Trump urged to remain in Paris Climate Agreement

From National Public Radio
President Trump is expected to face pressure from European Union leaders at the G-7 summit in Italy next week to keep the U.S. in the Paris Climate Treaty.
Trump recently signed an executive order aiming to roll back President Barack Obama’s Clean Power Plan but did not address the Paris agreement. European Union leaders aren’t the only ones who are imploring Trump to keep the U.S. as part of the largest climate agreement in history.
Ben van Beurden ...

Course Announcement: Systems Ecology and Conservation

FIW 5984/19850 SS: Systems Ecology and Conservation 
Fall 2017 Course description
Systems Ecology and Conservation adopts an integrative approach to understanding problems of sustainable management and conservation of natural environments.  The course is founded on the idea that effective environmental conservation can only be achieved through consideration and management of broader, multifaceted factors related to natural ecosystems and human societies.  It seeks to help students conceptualize and articulate their own problems of study within an interdisciplinary framework.  The course introduces students ...

Zach Easton develops models to help urban areas plan for increased water pollution in the Chesapeake

Dr. Zachary Easton was recently interviewed on NPR about climate change and water quality:
Listen to this interview at NPR
Researcher Develops Models to Help Urban Areas Plan for Increased Pollution of Chesapeake Bay
Virginia Tech researchers say the cost to reduce pollution will increase with climate change, and are working on models to help urban planners develop management practices early enough to make a difference.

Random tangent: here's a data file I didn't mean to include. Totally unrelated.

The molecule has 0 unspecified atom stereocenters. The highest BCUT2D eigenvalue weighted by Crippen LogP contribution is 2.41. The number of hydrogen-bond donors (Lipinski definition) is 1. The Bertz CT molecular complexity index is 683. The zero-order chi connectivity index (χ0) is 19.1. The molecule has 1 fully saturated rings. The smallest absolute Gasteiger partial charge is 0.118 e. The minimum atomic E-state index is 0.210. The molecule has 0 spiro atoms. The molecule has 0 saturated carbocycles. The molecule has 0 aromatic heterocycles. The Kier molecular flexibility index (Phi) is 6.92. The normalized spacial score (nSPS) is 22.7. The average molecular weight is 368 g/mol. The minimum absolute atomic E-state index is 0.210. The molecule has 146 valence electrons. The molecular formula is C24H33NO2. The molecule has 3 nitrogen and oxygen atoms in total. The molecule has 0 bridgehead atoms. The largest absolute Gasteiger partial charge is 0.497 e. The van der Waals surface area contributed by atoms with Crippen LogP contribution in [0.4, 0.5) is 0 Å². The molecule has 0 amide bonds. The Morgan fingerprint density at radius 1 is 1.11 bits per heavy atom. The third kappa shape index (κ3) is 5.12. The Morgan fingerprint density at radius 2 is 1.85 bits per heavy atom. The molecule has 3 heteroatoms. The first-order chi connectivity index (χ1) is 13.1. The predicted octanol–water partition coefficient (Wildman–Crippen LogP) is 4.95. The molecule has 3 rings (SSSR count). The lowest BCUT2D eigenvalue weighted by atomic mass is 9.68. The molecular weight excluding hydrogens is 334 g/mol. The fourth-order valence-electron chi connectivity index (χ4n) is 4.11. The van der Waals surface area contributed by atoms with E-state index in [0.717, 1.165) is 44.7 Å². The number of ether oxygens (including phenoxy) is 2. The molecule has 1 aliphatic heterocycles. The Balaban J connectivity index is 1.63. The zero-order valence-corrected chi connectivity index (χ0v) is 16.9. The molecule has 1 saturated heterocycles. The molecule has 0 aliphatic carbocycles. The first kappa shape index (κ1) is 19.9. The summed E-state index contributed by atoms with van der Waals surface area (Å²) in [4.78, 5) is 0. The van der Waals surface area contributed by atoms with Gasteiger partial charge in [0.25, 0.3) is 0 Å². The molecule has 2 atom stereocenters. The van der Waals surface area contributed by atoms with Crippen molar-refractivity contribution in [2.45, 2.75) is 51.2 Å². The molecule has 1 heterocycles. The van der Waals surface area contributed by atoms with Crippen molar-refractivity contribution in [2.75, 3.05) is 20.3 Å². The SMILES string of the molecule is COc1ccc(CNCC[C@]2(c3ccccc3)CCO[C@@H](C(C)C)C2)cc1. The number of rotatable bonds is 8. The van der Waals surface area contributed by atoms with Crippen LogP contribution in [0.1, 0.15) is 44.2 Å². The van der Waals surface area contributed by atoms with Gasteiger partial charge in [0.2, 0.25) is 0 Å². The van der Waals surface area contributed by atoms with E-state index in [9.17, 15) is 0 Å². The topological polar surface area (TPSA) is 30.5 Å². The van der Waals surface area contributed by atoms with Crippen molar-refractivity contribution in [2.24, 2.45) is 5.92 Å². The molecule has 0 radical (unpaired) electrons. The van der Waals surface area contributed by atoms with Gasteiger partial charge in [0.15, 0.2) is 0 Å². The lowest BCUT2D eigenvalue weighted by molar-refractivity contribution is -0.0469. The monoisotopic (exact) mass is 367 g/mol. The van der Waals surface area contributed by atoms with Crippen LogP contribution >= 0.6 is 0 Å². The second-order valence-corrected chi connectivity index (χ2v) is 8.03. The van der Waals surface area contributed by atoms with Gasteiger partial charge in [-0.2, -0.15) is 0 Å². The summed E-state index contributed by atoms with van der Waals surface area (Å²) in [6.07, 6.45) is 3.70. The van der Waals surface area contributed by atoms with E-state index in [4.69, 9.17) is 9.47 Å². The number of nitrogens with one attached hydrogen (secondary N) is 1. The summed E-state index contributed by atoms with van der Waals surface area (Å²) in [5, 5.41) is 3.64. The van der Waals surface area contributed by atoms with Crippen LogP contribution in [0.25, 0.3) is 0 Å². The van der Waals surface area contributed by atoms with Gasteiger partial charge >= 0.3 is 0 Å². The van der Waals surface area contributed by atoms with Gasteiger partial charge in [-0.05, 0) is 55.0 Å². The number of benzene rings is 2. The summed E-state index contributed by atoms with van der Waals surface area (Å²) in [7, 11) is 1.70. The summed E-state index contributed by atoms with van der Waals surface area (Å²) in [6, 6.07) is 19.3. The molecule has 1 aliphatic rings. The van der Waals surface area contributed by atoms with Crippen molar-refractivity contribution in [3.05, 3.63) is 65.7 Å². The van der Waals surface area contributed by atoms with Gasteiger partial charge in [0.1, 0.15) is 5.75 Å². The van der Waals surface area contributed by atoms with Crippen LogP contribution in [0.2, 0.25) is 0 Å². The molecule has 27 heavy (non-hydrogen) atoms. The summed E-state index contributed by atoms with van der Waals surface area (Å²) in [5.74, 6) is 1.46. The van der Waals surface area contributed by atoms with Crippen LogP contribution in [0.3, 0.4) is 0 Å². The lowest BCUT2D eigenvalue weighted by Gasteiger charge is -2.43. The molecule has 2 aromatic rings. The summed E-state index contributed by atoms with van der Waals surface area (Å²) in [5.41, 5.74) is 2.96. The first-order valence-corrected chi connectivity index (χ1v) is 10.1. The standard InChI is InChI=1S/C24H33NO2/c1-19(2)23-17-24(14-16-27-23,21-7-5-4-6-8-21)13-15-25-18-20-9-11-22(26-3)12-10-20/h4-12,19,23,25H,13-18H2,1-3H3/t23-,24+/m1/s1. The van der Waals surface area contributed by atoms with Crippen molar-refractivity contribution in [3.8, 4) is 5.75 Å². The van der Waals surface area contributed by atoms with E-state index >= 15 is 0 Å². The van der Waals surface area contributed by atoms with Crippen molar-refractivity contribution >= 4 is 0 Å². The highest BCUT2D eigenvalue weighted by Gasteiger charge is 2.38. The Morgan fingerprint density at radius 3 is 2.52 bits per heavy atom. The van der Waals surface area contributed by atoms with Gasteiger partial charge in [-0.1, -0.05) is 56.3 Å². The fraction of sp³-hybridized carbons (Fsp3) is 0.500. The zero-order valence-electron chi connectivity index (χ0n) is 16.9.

Zachary Easton is a lead project investigator for Virginia Tech who says most Americans don’t believe ...

Explaining the techniques of science denial makes people resistant to their effects

From The Guardian:
Study: to beat science denial, inoculate against misinformers’ tricks
After receiving misinformation from the anti-vaccine movement, including its founder Andrew Wakefield, immunization rates plummeted in a community of Somali immigrants in Minnesota, causing a measles outbreak among their children. It’s a disturbing trend on the rise in America that shows the importance of immunization and the dangerous power of misinformation.
A new paper published in PLOS One by John Cook, Stephan Lewandowsky, and Ullrich Ecker tests the power of ...

New Course: The Science and Policy of Invasions

A new team-taught course will be offered this fall at Virginia Tech!
COURSE TITLE: The Science and Policy of Invasions (GRAD 6984; Special Topics; 3 credits)
TIME: The class will meet once per week during Fall Semester 2017; Time TBD
INSTRUCTORS: Jacob Barney (, Bryan Brown (, David Haak (, Erin Hotchkiss (, and Scott Salom (
COURSE DESCRIPTION: Invasive species are one of the five elements of global change that shape ecosystem structure and function worldwide. This course will take a ...

Why some protests are effective and others aren’t

From The Atlantic
On April 22, scientists and science enthusiasts will gather in Washington, D.C. and 480 other cities to march for science. Their numbers will likely be large and their signs will undoubtedly be nerdy. Much has been written about the march—whether it’s a good idea or a terrible one, whether it will rally people or distance them, whether it’s goals are acceptably varied or too diffuse, whether it cares too little or too much about matters of diversity, and whether it will be a cathartic flash-in-the-pan or the ...

A Day in the Field: Notes from Panamá

By Lisa Belden, with IGC Fellows Daniel Medina and Angie Estrada
Sunday, 7:46am
I am chugging café con leche and downing a whole plate of fresh papaya and pineapple while I wait for Dani to pick me up at the hotel.  It was a late night, with a delayed flight from Atlanta to Panama City, but I am anxious to get out to the field with Dani and Angie today.  Dani arrives and we weave our way through crazy traffic ...

March for Science is already successful

From The Guardian
Science teacher Jackie Scott will be in the streets this Saturday in Little Rock, Arkansas. “I march because my middle school students deserve to have a better world,” she wrote. “They deserve to see what real research looks like and sounds like when it is communicated.”
From Oklahoma to Greenland, scientists and their champions will gather on April 22 for the much anticipated March for Science. And in many ways, the event is already a success: because thousands of scientists are speaking up, millions ...